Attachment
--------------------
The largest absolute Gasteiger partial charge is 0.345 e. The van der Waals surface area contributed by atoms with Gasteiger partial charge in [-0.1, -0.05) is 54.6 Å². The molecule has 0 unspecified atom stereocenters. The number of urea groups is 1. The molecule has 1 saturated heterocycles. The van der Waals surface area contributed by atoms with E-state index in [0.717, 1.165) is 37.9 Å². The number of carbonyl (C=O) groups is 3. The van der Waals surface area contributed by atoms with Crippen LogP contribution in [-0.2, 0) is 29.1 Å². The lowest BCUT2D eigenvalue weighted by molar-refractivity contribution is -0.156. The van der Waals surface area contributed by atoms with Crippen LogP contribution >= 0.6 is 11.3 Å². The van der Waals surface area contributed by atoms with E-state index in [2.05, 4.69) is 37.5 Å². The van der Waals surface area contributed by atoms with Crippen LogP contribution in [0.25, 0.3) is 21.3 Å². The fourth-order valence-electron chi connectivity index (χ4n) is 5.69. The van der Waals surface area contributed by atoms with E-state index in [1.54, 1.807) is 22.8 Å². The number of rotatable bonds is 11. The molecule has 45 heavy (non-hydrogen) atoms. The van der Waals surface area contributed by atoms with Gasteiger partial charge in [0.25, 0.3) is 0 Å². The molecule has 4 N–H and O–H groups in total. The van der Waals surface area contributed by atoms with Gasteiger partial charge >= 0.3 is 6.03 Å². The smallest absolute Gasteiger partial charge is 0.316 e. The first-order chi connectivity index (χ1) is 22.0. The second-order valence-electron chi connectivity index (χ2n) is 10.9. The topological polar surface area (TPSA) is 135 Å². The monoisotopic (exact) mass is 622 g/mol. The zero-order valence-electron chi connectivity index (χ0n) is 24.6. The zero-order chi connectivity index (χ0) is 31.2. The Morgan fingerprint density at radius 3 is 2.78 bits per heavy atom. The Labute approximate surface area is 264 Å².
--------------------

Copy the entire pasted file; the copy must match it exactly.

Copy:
The largest absolute Gasteiger partial charge is 0.345 e. The van der Waals surface area contributed by atoms with Gasteiger partial charge in [-0.1, -0.05) is 54.6 Å². The molecule has 0 unspecified atom stereocenters. The number of urea groups is 1. The molecule has 1 saturated heterocycles. The van der Waals surface area contributed by atoms with E-state index in [0.717, 1.165) is 37.9 Å². The number of carbonyl (C=O) groups is 3. The van der Waals surface area contributed by atoms with Crippen LogP contribution in [-0.2, 0) is 29.1 Å². The lowest BCUT2D eigenvalue weighted by molar-refractivity contribution is -0.156. The van der Waals surface area contributed by atoms with Crippen LogP contribution >= 0.6 is 11.3 Å². The van der Waals surface area contributed by atoms with E-state index in [2.05, 4.69) is 37.5 Å². The van der Waals surface area contributed by atoms with Crippen LogP contribution in [0.25, 0.3) is 21.3 Å². The fourth-order valence-electron chi connectivity index (χ4n) is 5.69. The van der Waals surface area contributed by atoms with E-state index in [1.54, 1.807) is 22.8 Å². The number of rotatable bonds is 11. The molecule has 45 heavy (non-hydrogen) atoms. The van der Waals surface area contributed by atoms with Gasteiger partial charge in [0.25, 0.3) is 0 Å². The molecule has 4 N–H and O–H groups in total. The van der Waals surface area contributed by atoms with Gasteiger partial charge >= 0.3 is 6.03 Å². The smallest absolute Gasteiger partial charge is 0.316 e. The first-order chi connectivity index (χ1) is 22.0. The second-order valence-electron chi connectivity index (χ2n) is 10.9. The topological polar surface area (TPSA) is 135 Å². The monoisotopic (exact) mass is 622 g/mol. The zero-order valence-electron chi connectivity index (χ0n) is 24.6. The zero-order chi connectivity index (χ0) is 31.2. The Morgan fingerprint density at radius 3 is 2.78 bits per heavy atom. The Labute approximate surface area is 264 Å².